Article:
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November is Alzheimer’s Awareness Month

Posted by Christen Barbercheck on

November is Alzheimer’s Awareness Month. Alzheimer’s disease is a complex neurological disease and the most common form of dementia. Alzheimer’s is a type of dementia that causes problems with memory, thinking, and behavior. It is a progressive disease, meaning that symptoms usually develop slowly and get worse over time, interfering with daily tasks. 

Over 5 million people in the United States have Alzheimer’s disease, and more than 10 million people are caring for a loved one with Alzheimer’s disease, according to the Alzheimer’s Association. 


  • Know the Symptoms: One of the actions you can take in raising Alzheimer’s disease awareness is to learn about the symptoms so you can look out for loved ones. Earlier diagnosis and treatment can improve quality of life, and signs of dementia are often more obvious to family members or friends. 

The most common early symptom of Alzheimer’s is difficulty remembering newly learned information. In addition to memory loss, other symptoms include difficulty planning or solving problems, confusion with time or place, misplacing things or unable to retrace steps, and mood and personality changes. If you or someone you know is experiencing symptoms of dementia, visit a doctor as soon as possible so the cause can be determined.


If you know someone with Alzheimer’s disease, here are 6 things you can do to help:

  1. Routine: maintain a daily routine to help avoid confusion.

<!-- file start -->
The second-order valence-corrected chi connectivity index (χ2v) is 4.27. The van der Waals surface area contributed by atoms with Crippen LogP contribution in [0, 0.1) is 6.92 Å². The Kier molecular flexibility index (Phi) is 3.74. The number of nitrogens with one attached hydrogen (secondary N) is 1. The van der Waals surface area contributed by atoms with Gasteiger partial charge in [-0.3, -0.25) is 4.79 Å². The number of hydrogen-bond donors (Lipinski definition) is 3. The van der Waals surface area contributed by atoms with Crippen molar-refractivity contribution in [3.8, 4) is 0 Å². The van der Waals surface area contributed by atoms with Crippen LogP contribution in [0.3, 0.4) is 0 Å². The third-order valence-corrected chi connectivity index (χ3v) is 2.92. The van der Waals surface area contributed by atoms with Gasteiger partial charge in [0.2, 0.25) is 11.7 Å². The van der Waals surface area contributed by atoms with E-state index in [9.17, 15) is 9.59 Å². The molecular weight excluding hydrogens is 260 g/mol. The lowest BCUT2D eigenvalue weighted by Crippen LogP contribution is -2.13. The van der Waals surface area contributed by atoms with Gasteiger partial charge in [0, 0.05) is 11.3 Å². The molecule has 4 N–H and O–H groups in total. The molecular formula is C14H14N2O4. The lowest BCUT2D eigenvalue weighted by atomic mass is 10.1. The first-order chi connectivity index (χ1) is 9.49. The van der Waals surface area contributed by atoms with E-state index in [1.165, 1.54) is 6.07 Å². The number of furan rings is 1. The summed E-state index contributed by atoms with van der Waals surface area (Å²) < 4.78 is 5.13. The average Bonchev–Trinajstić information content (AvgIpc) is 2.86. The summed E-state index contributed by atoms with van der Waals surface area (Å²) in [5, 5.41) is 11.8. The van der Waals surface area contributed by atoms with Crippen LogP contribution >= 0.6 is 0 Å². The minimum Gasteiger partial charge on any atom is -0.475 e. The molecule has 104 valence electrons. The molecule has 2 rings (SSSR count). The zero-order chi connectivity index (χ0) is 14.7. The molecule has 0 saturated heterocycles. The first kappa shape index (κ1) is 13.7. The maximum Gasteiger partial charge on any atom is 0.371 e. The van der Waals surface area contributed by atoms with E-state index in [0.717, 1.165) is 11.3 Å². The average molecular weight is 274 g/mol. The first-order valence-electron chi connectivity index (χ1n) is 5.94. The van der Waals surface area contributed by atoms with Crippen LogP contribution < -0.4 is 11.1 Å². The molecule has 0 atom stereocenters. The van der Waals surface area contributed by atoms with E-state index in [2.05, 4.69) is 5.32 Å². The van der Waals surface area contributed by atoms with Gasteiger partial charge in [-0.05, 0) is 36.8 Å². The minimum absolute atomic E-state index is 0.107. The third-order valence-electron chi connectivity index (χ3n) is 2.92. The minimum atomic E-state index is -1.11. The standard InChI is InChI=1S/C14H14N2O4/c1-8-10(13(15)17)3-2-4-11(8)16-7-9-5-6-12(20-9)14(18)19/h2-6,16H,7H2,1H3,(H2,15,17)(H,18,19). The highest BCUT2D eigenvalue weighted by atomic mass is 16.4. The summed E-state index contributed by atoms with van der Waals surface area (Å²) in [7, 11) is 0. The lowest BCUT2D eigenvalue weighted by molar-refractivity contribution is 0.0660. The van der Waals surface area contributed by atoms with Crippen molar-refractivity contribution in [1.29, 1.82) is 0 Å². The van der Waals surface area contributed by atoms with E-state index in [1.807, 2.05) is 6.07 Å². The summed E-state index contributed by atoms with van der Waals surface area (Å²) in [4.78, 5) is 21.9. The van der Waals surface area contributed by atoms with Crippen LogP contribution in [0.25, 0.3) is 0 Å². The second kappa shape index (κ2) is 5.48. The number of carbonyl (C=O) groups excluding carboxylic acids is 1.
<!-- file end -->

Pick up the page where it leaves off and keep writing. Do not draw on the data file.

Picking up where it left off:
2. Simplify: keep things simple and minimize overstimulation. 
  3. Reassurance: reassure the person to feel comfortable and safe. 
  4. Calm: be a source of calm for the person, even when you feel frustrated. 
  5. Unite: get the family involved in walks or runs to support Alzheimer’s organizations. This is a great way to support research and educate children on aspects of memory loss and what a family member may be going through.
  6. Support: utilize the resources below to ensure you have the tools you need to better understand Alzheimer’s disease and to reduce caregiver burnout. 


We have compiled resources below to learn more about Alzheimer’s disease, as well as resources for loved ones of people with Alzheimer’s disease and other dementias.

  • The Alzheimer’s Association: a voluntary health organization providing resources for information, education, referral, and support. The organization offers a 24/7 helpline (800.272.3900), local Alzheimer’s Association chapters, and a virtual library devoted to increasing knowledge about Alzheimer’s disease and other dementias.
  • The Alzheimer’s Foundation of America: a nonprofit organization providing support, services, and education to individuals, families, and caregivers affected by Alzheimer's disease and related dementias nationwide.

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